Looked for leaves to grace the dining table
And the window sills.
The yellows, reds, and golds were all astir
Across the path, which made it easy to
Reject the ones that failed to meet the test.
But what, exactly, was the test? Just how
Would we decide which leaf would make the grade
And which would not?
Soon your hands were full,
While mine held only two.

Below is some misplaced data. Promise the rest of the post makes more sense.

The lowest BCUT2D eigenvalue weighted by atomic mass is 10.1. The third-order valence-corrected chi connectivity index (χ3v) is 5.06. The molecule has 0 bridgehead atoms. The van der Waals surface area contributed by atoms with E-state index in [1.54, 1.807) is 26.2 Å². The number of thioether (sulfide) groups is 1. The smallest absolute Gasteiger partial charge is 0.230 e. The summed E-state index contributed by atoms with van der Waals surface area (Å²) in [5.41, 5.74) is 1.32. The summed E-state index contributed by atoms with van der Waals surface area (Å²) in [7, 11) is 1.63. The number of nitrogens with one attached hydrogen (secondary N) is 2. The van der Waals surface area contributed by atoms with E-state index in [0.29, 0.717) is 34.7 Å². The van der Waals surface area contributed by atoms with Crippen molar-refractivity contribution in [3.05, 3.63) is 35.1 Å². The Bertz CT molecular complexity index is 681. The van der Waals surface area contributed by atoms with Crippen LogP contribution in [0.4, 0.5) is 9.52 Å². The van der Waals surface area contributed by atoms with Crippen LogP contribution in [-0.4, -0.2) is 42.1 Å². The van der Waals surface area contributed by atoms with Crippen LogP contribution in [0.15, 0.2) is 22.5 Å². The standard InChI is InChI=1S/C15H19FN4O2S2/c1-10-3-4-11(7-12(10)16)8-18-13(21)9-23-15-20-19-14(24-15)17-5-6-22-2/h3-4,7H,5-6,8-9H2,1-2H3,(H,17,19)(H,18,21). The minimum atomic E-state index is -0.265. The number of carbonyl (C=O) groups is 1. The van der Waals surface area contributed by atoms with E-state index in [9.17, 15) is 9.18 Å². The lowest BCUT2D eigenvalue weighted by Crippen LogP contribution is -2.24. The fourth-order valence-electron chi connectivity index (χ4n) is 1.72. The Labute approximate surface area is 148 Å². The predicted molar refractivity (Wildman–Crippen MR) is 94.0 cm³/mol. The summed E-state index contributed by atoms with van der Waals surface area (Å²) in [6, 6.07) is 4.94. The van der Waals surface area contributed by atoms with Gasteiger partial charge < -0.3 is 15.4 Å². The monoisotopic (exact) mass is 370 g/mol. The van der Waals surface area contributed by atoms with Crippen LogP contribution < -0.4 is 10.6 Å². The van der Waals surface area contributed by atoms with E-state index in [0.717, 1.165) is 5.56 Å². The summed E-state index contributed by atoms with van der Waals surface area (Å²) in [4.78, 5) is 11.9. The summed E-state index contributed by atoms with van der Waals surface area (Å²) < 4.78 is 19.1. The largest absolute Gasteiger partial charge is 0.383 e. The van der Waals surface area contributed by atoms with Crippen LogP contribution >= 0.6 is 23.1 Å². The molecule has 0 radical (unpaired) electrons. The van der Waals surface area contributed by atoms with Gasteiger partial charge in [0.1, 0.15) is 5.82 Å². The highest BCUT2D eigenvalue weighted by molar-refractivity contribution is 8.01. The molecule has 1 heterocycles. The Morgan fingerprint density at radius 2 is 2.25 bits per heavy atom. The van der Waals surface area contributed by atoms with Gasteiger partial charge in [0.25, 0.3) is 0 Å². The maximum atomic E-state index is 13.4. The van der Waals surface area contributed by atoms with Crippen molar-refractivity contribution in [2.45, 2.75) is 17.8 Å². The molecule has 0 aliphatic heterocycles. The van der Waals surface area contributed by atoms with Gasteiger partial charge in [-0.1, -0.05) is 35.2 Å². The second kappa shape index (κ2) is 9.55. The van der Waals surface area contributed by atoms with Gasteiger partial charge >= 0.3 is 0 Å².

And yet, your wanton leaves, I felt, put mine
To shame, for you had gathered richly, while
The leaves that I had picked, though perfect, made
A paltry contribution when compared
To the munificence of what you brought
To grace the table and the sills.
Robert Hudnut is a former pastor, three churches; writer, thirteen books (Harper, et al); former trustee, Princeton University.